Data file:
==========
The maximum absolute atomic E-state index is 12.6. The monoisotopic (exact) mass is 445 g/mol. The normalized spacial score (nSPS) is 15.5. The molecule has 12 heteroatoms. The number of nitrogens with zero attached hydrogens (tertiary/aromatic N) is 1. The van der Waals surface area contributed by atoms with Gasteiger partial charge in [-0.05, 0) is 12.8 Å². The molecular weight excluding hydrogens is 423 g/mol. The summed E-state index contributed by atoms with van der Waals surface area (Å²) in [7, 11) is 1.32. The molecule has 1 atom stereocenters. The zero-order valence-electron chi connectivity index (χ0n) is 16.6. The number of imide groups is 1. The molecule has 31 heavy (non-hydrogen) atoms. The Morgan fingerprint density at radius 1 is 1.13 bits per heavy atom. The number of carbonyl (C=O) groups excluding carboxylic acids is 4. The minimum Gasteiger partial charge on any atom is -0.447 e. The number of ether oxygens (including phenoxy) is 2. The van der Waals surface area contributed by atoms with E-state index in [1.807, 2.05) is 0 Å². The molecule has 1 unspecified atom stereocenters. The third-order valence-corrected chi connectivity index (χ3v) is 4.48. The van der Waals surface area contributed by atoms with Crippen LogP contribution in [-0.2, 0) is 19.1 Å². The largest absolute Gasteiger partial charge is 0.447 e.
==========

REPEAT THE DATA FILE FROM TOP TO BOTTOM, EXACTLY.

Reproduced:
The maximum absolute atomic E-state index is 12.6. The monoisotopic (exact) mass is 445 g/mol. The normalized spacial score (nSPS) is 15.5. The molecule has 12 heteroatoms. The number of nitrogens with zero attached hydrogens (tertiary/aromatic N) is 1. The van der Waals surface area contributed by atoms with Gasteiger partial charge in [-0.05, 0) is 12.8 Å². The molecular weight excluding hydrogens is 423 g/mol. The summed E-state index contributed by atoms with van der Waals surface area (Å²) in [7, 11) is 1.32. The molecule has 1 atom stereocenters. The zero-order valence-electron chi connectivity index (χ0n) is 16.6. The number of imide groups is 1. The molecule has 31 heavy (non-hydrogen) atoms. The Morgan fingerprint density at radius 1 is 1.13 bits per heavy atom. The number of carbonyl (C=O) groups excluding carboxylic acids is 4. The minimum Gasteiger partial charge on any atom is -0.447 e. The number of ether oxygens (including phenoxy) is 2. The van der Waals surface area contributed by atoms with E-state index in [1.807, 2.05) is 0 Å². The molecule has 1 unspecified atom stereocenters. The third-order valence-corrected chi connectivity index (χ3v) is 4.48. The van der Waals surface area contributed by atoms with Crippen LogP contribution in [-0.2, 0) is 19.1 Å². The largest absolute Gasteiger partial charge is 0.447 e.